UPDATE: The proprietor of an Irish meat trading company McAdam Food Products Ltd, Martin McAdam will sue ABP Food Group for alleged defamation and loss of business over assertions made publicly by ABP about McAdam during the outbreak of the horsemeat scandal in Ireland in February 2013.
The notice of High Court proceedings has been served on ABP. The outcome of the proceedings now initiated against ABP will be decided by the High Court.
Mr McAdam will allege in the High Court that ABP deliberately made “false and malicious allegations” about him and his meat trading business. It will be alleged that this was in order to deflect media attention from ABP who were at the centre of the horsemeat scandal at that particular time.
Central to the case is a press release issued by ABP Group in February 2013. This stated: “ABP Food Group confirms that Silvercrest purchased beef products from McAdams Food Service (circa 170 tonnes out of total beef purchases in 2012 of 18,000 tonnes). It now appears that, while Silvercrest purchased these beef products in good faith, horse DNA originating in Poland was present in some of these products.”
The allegedly false and malicious statement issued by ABP Food Group was widely distributed and reported in the Irish and international media, causing immense damage to the reputation and business of Martin McAdam and McAdam Food Products.
Mr McAdam’s legal representatives Denis McSweeney & Company have informed ABP that its statement was false in that McAdam did not supply the meat to Silvercrest which tested positive for horse DNA. “In fact, McAdam supplied only 60 tonnes of beef in total to Silvercrest in 2012 and not 170 tonnes as stated in the ABP press release,” they claim.
As the international horsemeat in beef contamination scandal unfolded from February 2013 onwards, Mr McAdam consistently stated that he had no awareness or knowledge whatsoever of any possibility of there being equine content in meat products imported and supplied by him to his customers.
A statement issued by his legal team this morning said: “Any such products were ordered and paid for by him at beef market prices and imported on the basis of their being understood and documented to be beef, and nothing else. Mr McAdam provided all foreign supplier details and extensive documentation to the authorities including emails, invoices, commercial documents and veterinary letters stating that all products purchased by him were beef only.
“As a meat trader he never had any physical possession of beef meat consignments ordered by him which came direct from suppliers abroad to his customers in Ireland. Transportation was made by a reputable Danish transport company in sealed door to door containers.”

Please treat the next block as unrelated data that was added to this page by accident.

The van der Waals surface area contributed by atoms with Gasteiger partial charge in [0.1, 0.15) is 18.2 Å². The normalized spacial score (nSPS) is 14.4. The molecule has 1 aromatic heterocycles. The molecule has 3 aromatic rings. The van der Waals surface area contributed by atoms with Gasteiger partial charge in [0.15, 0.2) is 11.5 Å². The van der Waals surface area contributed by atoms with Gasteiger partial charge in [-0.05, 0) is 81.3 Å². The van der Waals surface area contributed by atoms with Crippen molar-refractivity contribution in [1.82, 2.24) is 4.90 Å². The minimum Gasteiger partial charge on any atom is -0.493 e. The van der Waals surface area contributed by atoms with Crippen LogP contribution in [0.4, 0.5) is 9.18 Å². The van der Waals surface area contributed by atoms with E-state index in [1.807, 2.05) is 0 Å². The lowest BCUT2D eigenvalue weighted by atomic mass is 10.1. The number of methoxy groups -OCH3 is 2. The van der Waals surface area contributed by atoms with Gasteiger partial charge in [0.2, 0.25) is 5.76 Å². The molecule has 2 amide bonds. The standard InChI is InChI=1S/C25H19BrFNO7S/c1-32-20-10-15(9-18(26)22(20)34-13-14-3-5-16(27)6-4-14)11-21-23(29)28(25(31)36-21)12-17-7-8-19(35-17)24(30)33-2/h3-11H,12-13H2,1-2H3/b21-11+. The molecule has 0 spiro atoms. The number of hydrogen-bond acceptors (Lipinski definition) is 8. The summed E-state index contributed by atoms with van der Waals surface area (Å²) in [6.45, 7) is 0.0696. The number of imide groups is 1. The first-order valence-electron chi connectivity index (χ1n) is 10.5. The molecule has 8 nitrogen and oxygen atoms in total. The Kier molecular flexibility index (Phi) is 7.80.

It continued: “Mr McAdam was subsequently exonerated from knowingly importing horsemeat by the Department of Agriculture’s report on the matter. The same extensive report also makes no reference whatsoever to McAdam Food Products supplying ABP with beef containing horse DNA and McAdam fully expects that this will be further clarified in the High Court, ie that his company did not at any stage supply any beef products containing horse DNA to the then ABP owned Silvercrest Foods.”
The claim against ABP Food Group is in relation to the assertions made by ABP when there was no evidence linking McAdam to the product at Silvercrest which was under investigation.
Mr McAdam’s legal team will provide evidence of the alleged defamation and other corroborating details to the High Court when the case is heard and, until a hearing takes place, neither they nor Mr McAdam will be making any further comments on the matter.
In a statement this morning, ABP Group said it contests all allegations.
“ABP can confirm that its lawyers were notified on Tuesday 13 August that Martin McAdam and McAdam Food Products Limited have issued defamation proceedings against ABP Food Group,” it said.
The received documents did not contain specific information as to the details of the proceedings and the company is currently awaiting this information from McAdam Food Products.
“ABP does not believe that there is any basis for the claim or that it has damaged Mr McAdam’s reputation or the reputation of McAdam Food Products. ABP has every intention of fighting this spurious claim and is continuing to investigate its legal options against McAdam Food Products and other parties who are found to have supplied beef contaminated by horsemeat. It is not appropriate for ABP to comment further in the circumstances,” the statement concluded.
UPDATE: This story was updated at 10.55am with a statement from ABP Group